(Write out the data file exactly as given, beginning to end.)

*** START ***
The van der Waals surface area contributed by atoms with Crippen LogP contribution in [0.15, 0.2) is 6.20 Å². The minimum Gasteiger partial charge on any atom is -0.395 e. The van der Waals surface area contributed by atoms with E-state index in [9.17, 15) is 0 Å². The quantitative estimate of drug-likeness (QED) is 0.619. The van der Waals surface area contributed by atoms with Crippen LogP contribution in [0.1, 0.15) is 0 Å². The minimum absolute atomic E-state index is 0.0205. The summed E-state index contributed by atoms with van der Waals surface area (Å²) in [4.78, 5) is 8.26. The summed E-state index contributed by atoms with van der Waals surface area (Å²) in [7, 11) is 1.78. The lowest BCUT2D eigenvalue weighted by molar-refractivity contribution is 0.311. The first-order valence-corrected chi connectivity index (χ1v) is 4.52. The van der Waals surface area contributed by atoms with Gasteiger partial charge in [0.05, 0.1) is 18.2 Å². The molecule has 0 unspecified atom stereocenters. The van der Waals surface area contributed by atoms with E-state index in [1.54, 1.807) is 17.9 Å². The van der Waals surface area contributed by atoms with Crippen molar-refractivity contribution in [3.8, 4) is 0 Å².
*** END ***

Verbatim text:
The van der Waals surface area contributed by atoms with Crippen LogP contribution in [0.15, 0.2) is 6.20 Å². The minimum Gasteiger partial charge on any atom is -0.395 e. The van der Waals surface area contributed by atoms with E-state index in [9.17, 15) is 0 Å². The quantitative estimate of drug-likeness (QED) is 0.619. The van der Waals surface area contributed by atoms with Crippen LogP contribution in [0.1, 0.15) is 0 Å². The minimum absolute atomic E-state index is 0.0205. The summed E-state index contributed by atoms with van der Waals surface area (Å²) in [4.78, 5) is 8.26. The summed E-state index contributed by atoms with van der Waals surface area (Å²) in [7, 11) is 1.78. The lowest BCUT2D eigenvalue weighted by molar-refractivity contribution is 0.311. The first-order valence-corrected chi connectivity index (χ1v) is 4.52. The van der Waals surface area contributed by atoms with Gasteiger partial charge in [0.05, 0.1) is 18.2 Å². The molecule has 0 unspecified atom stereocenters. The van der Waals surface area contributed by atoms with E-state index in [1.54, 1.807) is 17.9 Å². The van der Waals surface area contributed by atoms with Crippen molar-refractivity contribution in [3.8, 4) is 0 Å².